Serenity and happiness at private Shangri-La

     The fairy-tale story of the former Danish university lecturer, his Thai wife and their small resort all began approximately nine years ago when Niels Pedersen was on a holiday trip to Thailand, to be specific, Phuket. That was where he met his wife Chom both on their way to the airport, and both of them going to Koh Samui, Niels on holiday, Chom back to work at a hotel.
     After they married, the Pedersens had to live in Denmark for another two years until Niels could retire, leave Denmark for good and travel to England, where he is still settled due to Thai immigration laws.
Knowing that Europe would not be their future, the Pedersens moved back to live in Thailand. They spent their holidays for two consecutive years looking for a plot of land all over the country to build their house. They finally ended up at Ao Nang.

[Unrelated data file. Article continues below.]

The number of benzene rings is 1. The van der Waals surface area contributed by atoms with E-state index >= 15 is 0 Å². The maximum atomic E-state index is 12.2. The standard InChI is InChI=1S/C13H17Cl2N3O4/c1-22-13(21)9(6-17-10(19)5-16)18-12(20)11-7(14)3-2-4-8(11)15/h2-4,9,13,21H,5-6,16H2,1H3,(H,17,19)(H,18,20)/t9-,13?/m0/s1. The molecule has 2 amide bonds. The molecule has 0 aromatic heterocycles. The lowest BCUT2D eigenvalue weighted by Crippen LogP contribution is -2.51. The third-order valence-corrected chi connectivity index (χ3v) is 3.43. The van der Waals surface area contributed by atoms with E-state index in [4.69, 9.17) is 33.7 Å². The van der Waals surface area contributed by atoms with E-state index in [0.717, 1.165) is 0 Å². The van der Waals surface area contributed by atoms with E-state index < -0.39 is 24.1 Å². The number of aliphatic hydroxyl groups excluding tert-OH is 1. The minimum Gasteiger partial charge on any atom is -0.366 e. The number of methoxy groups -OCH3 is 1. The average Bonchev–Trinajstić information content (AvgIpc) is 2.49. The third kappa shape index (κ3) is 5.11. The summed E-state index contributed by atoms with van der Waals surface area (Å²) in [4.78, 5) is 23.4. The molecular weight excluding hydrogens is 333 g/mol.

“We came to Ao Nang on a holiday in 2000 to celebrate the turn of the century,” says Niels Pedersen.
     “After travelling all over Thailand looking for a plot of land and having seen a lot of beaches and islands, we were so impressed with the beauty of the countryside and the beaches here that we had no doubt in our minds that this was where we would like to live,” he adds.
     Niels and Chom Pedersen began to develop the land straight away, pushing the jungle back and built a small cottage for themselves.
     “We needed a bungalow for our escape and some sort of honeymoon, and today it’s still our humble abode – we’ve simply been so busy that we haven’t had time to build for ourselves,” remarks Niels Pedersen.
     The Jungle Village Resort began about four and a half years ago, but a different strategy was adopted after a year or so. The Pedersens initially planned to build a big house for themselves and small cottages for their friends and relatives. But soon they could see that it would make good sense to make a holiday resort and buy some more land for further development. At that time tourism was booming in Ao Nang.
     “I don’t know any other place in Thailand where so many new constructions are mushrooming as here,” comments Niels Pedersen.